Lotty barely knows Rose, but she insists that they would both enjoy a month in Tuscany at a castle, complete with a cook.  Rose predictably declines to participate in such a crazy idea, but Lotty is both persistent and persuasive.   The two decide to take out their own classified ad to find 2 more women to spend April in Italy with, and to help defray the costs.  Rose is actually hoping they won’t get any replies and the whole scheme will fall through because of the cost.  It doesn’t; they find two other women (Lady Caroline and Mrs. Graves) to join them on the adventure.

The set up here is that the castle in Italy represents a true holiday; a break from the boredom and gloom of life in London.  The four women set off on this enterprise, which at the time was probably as shocking as Thelma and Louise was 70 years later.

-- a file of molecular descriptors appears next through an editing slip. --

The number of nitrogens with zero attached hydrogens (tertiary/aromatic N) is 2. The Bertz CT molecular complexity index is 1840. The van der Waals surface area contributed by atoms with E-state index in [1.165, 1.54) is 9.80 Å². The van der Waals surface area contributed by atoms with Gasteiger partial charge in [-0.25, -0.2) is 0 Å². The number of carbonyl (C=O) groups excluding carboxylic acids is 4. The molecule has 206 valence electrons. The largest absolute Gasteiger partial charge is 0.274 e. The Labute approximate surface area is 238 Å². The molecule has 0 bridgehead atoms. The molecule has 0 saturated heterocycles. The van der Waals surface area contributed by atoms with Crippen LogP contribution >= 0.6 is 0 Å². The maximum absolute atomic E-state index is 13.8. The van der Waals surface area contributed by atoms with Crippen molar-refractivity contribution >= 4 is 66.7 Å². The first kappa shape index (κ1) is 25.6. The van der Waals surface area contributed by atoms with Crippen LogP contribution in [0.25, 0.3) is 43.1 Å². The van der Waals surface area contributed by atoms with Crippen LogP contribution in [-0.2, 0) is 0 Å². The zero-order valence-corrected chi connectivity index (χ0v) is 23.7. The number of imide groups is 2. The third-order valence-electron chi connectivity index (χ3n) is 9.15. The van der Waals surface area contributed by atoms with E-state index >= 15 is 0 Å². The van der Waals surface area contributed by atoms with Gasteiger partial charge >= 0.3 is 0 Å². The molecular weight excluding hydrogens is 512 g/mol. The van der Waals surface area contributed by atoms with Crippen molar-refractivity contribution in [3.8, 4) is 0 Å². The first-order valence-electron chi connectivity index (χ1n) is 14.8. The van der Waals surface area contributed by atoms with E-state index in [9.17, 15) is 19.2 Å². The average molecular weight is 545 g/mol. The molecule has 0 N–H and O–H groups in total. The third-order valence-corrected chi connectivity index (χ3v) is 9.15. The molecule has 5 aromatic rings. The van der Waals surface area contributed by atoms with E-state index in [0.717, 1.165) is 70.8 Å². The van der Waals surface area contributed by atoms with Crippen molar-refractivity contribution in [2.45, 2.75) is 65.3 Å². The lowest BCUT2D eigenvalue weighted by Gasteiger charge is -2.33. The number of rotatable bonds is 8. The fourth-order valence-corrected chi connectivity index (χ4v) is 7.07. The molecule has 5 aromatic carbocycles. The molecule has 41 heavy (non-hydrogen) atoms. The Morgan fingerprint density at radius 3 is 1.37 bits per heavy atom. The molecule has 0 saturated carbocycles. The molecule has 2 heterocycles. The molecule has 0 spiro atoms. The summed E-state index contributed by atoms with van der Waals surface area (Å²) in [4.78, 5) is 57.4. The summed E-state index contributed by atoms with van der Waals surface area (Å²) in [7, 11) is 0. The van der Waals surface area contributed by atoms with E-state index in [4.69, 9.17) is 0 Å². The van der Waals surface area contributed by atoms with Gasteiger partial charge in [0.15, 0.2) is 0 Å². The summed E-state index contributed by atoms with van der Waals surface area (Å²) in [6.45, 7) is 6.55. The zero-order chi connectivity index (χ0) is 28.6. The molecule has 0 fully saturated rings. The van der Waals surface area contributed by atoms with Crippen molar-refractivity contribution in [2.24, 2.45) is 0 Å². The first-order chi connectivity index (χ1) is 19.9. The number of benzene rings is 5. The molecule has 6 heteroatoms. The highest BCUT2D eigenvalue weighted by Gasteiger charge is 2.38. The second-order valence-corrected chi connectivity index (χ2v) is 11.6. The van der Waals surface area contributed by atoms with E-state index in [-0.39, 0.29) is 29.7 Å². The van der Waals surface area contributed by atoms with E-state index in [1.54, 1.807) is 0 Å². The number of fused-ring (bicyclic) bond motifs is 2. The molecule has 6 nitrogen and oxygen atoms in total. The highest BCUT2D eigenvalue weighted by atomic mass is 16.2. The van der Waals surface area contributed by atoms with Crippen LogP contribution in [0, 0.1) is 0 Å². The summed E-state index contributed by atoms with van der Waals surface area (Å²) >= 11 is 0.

Chloe McLeod (Lotty), Jason Green (Mellerish).
Matthew Barber’s script has three males, Mellersh Wilton (played by Jason Green), Frederick Arnott (Jeff Jesmer) and Aaron Lade (as Antony Wilding).  With a name like “Mellersh,” you would be correct to assume that he’s a self-absorbed neanderthal with control issues.  Frederick is a writer, and in his spare time, he’s a womanizer.  Neither Mellersh nor Frederick will be getting the Male Role Model of the Year award.  Wilding hosts the ladies at his castle, and Lade brings his best charming, debonair persona to the mix.

Mellersh, Frederick, and Antony notwithstanding, this show is for and about the ladies.  They dream, they scheme, and they pull off a magical holiday at a castle in Mezzago, Italy.  The Tuscan trip is exactly what they need:  an escape from the bleak London lives they in which they are trapped.